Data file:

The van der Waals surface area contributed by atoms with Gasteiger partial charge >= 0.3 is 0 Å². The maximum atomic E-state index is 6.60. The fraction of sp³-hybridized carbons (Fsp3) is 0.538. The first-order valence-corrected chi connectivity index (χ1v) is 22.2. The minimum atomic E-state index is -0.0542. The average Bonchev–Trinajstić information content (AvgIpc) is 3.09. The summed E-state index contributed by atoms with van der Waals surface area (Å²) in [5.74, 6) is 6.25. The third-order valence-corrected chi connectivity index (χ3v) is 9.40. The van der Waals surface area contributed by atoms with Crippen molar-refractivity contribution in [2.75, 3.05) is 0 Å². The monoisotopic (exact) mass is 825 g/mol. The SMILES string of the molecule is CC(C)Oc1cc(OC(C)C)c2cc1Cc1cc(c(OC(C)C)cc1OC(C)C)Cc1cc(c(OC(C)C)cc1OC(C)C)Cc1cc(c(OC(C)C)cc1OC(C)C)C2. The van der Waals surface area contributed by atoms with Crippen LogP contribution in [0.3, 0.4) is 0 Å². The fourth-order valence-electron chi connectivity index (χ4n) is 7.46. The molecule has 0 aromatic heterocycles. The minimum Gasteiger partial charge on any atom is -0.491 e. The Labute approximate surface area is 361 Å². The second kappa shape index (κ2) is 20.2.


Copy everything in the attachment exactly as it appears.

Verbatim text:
The van der Waals surface area contributed by atoms with Gasteiger partial charge >= 0.3 is 0 Å². The maximum atomic E-state index is 6.60. The fraction of sp³-hybridized carbons (Fsp3) is 0.538. The first-order valence-corrected chi connectivity index (χ1v) is 22.2. The minimum atomic E-state index is -0.0542. The average Bonchev–Trinajstić information content (AvgIpc) is 3.09. The summed E-state index contributed by atoms with van der Waals surface area (Å²) in [5.74, 6) is 6.25. The third-order valence-corrected chi connectivity index (χ3v) is 9.40. The van der Waals surface area contributed by atoms with Crippen molar-refractivity contribution in [2.75, 3.05) is 0 Å². The monoisotopic (exact) mass is 825 g/mol. The SMILES string of the molecule is CC(C)Oc1cc(OC(C)C)c2cc1Cc1cc(c(OC(C)C)cc1OC(C)C)Cc1cc(c(OC(C)C)cc1OC(C)C)Cc1cc(c(OC(C)C)cc1OC(C)C)C2. The van der Waals surface area contributed by atoms with Crippen LogP contribution in [0.3, 0.4) is 0 Å². The fourth-order valence-electron chi connectivity index (χ4n) is 7.46. The molecule has 0 aromatic heterocycles. The minimum Gasteiger partial charge on any atom is -0.491 e. The Labute approximate surface area is 361 Å². The second kappa shape index (κ2) is 20.2.